Polaris (the North or Pole Star) is called Hoku-pa'a. It is located close the north celestial pole and it disappeared over the horizon when the navigators crossed below the Equator. When sailing from Hawaii, they kept this fixed star directly astern, and when it disappeared, they used Newe, the Southern Cross to navigate the rest of the way to Tahiti. Polaris is a creamy-yellow (____ magnitude) supergiant _______ light-years away. It also has a 9th magnitude companion star.
|Ursa Minor||(1) Hoku-pa'a; (2) Kio-pa'a||(1) fixed star; (2) fixed projection||star|
|Saturn||(1) Holoholo-pinaau; (2) Makulu||--||planet|
The brightest star in the Hawaiian night sky is Sirius (the Dog Star), in Hawaii it has many names but is commonly called A'a. Sirius passes directly over Tahiti and Polynesian navigators used it to find their way back from Hawaii. Located in constellation, Canis Major (the Large Dog), Sirius is its heart. It is a 1st magnitude star and it is also one of the nearest, only 2.65 parsecs (8.6 light-years) away. It's companion star is Sirius B is the first white dwarf to be discovered. Nearby the Little Dog Star, Procyon, is 11.4 light-years away.
|Canis Major||(1) Hoku-ho'okele-wa'a; (2) 'A'a||star-navigating-canoe / burning bright||star|
Lying in the Milky Way and visible from the Southern Hemisphere, the four bright stars that make up this constellation are Alpha (zero magnitude) and the red giant Gamma (1st magnitude) that points to the South Pole, and Beta (1st magnitude) and Delta (2nd magnitude) that form the cross arm. Three other objects within the constellation are Epsilon (3rd magnitude), the Jewel Box cluster, and the dark Coalsack nebula.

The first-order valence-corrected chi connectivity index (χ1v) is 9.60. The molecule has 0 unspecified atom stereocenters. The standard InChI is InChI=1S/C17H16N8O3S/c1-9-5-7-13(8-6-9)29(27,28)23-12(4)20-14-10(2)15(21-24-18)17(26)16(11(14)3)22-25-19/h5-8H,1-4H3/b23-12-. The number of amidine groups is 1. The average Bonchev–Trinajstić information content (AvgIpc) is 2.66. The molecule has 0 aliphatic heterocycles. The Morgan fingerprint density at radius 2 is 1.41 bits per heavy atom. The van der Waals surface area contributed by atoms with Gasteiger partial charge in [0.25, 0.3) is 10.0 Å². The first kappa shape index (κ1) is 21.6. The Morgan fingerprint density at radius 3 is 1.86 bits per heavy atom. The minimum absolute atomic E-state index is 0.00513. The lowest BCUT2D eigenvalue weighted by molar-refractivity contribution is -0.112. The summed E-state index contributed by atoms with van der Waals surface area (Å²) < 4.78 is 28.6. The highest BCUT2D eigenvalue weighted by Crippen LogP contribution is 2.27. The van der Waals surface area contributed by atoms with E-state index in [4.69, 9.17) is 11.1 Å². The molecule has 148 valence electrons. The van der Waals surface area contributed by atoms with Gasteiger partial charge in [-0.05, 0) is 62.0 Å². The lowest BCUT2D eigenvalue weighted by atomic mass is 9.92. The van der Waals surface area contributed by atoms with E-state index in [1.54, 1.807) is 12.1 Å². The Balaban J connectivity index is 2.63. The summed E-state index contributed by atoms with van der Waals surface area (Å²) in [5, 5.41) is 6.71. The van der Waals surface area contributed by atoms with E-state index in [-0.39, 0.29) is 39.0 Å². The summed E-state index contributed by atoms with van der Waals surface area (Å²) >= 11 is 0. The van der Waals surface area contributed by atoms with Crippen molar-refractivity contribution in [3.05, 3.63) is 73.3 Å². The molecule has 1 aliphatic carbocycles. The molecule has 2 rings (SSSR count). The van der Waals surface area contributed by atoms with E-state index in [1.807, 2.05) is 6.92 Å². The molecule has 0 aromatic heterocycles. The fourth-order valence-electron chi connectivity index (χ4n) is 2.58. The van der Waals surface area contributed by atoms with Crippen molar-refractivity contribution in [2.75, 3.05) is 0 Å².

|Southern Cross (Crux Australis, Crux)||(1) Newa; (2) Newe; (3) Newenewe; (4) Hanai-a-ka-malama||(1) southern star||constellation|
|Sun||Kane-onohi-o-ka-la||"Great Eyeball of Kane"||star|
|Uranus||Heleekela||Named for Uranus' discoverer Sir William Herschel.||planet|
Constellation that contains Hoku-pa'a (Polaris)
|Venus||(1) Hoku-loa; (2) Holo-i-Kahiki||(2) sail-to-Tahiti||planet|
archaeoastronomy -- the study of the significance of archaeological sites and artifacts, i.e. the Great Pyramid, Egypt and Stonehenge, England.
north celestial pole
sub-giant star (A7 dwarf)
DeBruin, Jerry and Don Murad. 1988. Look to the sky. Carthage, IL: Good Apple, Inc.
Eicher, David J., ed. 1988. The Universe from your backyard: a guide to deep-space objects from Astronomy magazine. Cambridge: Cambridge University Press.
Hopkins, Jeanne. 1980. Glossary of astronomy and astrophysics. Second edition; revised and enlarged. Chicago: The University of Chicago Press.
Illingworth, Valerie, ed. 1994. The facts on file: dictionary of astronomy. Third edition. New York: Market House Books, Ltd.
Johnson, Rubellite Kawena and John Kaipo Mahelona. 1975. Na inoa hoku: a catalogue of Hawaiian and Pacific star names. Honolulu: Topgallent Publishing Company.
Kyselka, Will. 1989. The Hawaiian sky. New, revised edition. Honolulu: The Bess Press, Inc.
Ridpath, Ian. 1997. A dictionary of astronomy. New York: Oxford University Press.
Room, Adrian. 1988. Dictionary of astronomical names. New York: Routledge.
Sky and Telescope. April 1999.
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|The University of Hawaii at Manoa is an Equal Opportunity/Affirmative Action Institution. Copyright © 1996 Institute for Astronomy, University of Hawaii. All Rights Reserved. Revised by Wendy Nakano, February 1999.|